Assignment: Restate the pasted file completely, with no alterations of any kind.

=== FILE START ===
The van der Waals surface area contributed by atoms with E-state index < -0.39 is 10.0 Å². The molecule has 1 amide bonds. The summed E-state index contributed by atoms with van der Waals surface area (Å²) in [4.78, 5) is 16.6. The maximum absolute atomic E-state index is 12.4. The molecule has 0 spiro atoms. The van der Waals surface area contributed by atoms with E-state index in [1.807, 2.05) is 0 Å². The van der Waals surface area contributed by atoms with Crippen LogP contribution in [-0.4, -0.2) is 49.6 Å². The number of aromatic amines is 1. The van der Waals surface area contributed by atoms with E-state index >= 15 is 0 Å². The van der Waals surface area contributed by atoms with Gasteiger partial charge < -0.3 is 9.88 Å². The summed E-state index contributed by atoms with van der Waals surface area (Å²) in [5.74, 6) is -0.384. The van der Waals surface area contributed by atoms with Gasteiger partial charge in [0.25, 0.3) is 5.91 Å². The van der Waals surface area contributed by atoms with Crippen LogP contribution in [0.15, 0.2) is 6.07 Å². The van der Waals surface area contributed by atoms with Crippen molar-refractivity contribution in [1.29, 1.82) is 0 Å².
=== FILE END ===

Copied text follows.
The van der Waals surface area contributed by atoms with E-state index < -0.39 is 10.0 Å². The molecule has 1 amide bonds. The summed E-state index contributed by atoms with van der Waals surface area (Å²) in [4.78, 5) is 16.6. The maximum absolute atomic E-state index is 12.4. The molecule has 0 spiro atoms. The van der Waals surface area contributed by atoms with E-state index in [1.807, 2.05) is 0 Å². The van der Waals surface area contributed by atoms with Crippen LogP contribution in [-0.4, -0.2) is 49.6 Å². The number of aromatic amines is 1. The van der Waals surface area contributed by atoms with E-state index >= 15 is 0 Å². The van der Waals surface area contributed by atoms with Gasteiger partial charge < -0.3 is 9.88 Å². The summed E-state index contributed by atoms with van der Waals surface area (Å²) in [5.74, 6) is -0.384. The van der Waals surface area contributed by atoms with Gasteiger partial charge in [0.25, 0.3) is 5.91 Å². The van der Waals surface area contributed by atoms with Crippen LogP contribution in [0.15, 0.2) is 6.07 Å². The van der Waals surface area contributed by atoms with Crippen molar-refractivity contribution in [1.29, 1.82) is 0 Å².